Pence says election will stand; Trump says it’s rigged

Laurie Kellman
Associated Press
Republican presidential candidate Donald Trump speaks at a rally Friday in Charlotte, North Carolina. He tweeted again Saturday that Hillary Clinton should be in jail.

Washington — Mike Pence said Sunday he and Donald Trump will abide by “the will of the American people” on Election Day, and suggested that Trump’s claim of a ‘rigged” election stems from his belief the media is ganging up on him.

“We will absolutely accept the results of the election,” Pence said in television interviews. He said Trump’s complaint, articulated from the campaign stage and across Twitter but without evidence, reflects fatigue with “the obvious bias in the national media. That’s where the sense of a rigged election goes here.”

Not long after Pence said that, Trump partly undermined his comments.

“The election is absolutely being rigged by the dishonest and distorted media pushing Crooked Hillary — but also at many polling places,” Trump tweeted. “SAD.”

Pence’s words were the latest attempt by Trump’s surrogates to attempt to explain that some things the GOP presidential nominee has said and tweeted are not what he meant.

Much of that cleanup duty has fallen to Pence little more than three weeks before the Nov. 8 vote. Trump is struggling to shift the focus away from mounting accusations that he sexually assaulted women in ways similar to what he is recorded describing on a recently released video. Trump says all of the accusations are fabricated.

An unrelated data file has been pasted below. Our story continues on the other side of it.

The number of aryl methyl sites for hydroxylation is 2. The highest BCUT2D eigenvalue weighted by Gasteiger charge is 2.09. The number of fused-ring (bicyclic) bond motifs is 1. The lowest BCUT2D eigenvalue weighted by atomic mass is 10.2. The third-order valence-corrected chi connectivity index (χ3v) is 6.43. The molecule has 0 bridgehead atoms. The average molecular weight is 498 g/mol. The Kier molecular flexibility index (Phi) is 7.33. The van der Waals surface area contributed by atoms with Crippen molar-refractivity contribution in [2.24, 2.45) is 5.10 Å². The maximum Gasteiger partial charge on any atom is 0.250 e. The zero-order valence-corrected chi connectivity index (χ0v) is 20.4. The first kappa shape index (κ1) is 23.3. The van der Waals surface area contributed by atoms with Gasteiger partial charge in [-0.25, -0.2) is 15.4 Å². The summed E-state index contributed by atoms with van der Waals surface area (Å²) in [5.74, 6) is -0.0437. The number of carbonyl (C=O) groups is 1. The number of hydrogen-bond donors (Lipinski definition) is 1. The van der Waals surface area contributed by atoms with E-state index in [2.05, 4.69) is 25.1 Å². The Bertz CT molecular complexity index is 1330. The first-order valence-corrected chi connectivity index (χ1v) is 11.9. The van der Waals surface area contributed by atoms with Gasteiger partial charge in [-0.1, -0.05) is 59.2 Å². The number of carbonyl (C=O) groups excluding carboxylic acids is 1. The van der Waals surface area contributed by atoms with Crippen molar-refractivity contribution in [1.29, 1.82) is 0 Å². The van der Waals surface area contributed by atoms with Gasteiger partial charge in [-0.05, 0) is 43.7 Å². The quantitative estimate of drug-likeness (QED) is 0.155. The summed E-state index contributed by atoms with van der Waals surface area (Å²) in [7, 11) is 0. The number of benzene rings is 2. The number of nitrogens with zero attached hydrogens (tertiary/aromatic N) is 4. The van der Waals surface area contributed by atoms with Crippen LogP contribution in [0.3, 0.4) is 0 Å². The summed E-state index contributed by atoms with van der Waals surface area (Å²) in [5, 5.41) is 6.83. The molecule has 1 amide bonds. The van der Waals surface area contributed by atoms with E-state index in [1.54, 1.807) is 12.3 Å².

Several of Trump’s unfounded claims — such as the one Saturday that Democratic nominee Hillary Clinton was on drugs at the most recent debate and his call for drug testing before the next — also overshadowed the release over the weekend of more emails hacked from accounts of Clinton campaign chairman John Podesta.

Trump reiterated this weekend that a conspiracy is responsible for the FBI declining to prosecute Clinton for mingling private and official business on a homebrew email server so that she might compete in a fraudulent election.

“Hillary Clinton should have been prosecuted and should be in jail. Instead she is running for president in what looks like a rigged election,” Trump tweeted to his 12 million followers on Saturday.

Threatening to jail a political opponent and fueling public distrust of a popular election — to explain his loss, if that happens — is a striking breach of faith in American democracy.

He has repeatedly claimed, without offering evidence, that election fraud is a serious problem and encouraged his mostly white supporters to “go and watch” polling places in certain areas to make sure things are “on the up and up.”

Pence appeared on NBC’s “Meet the Press” and “Fox News Sunday.”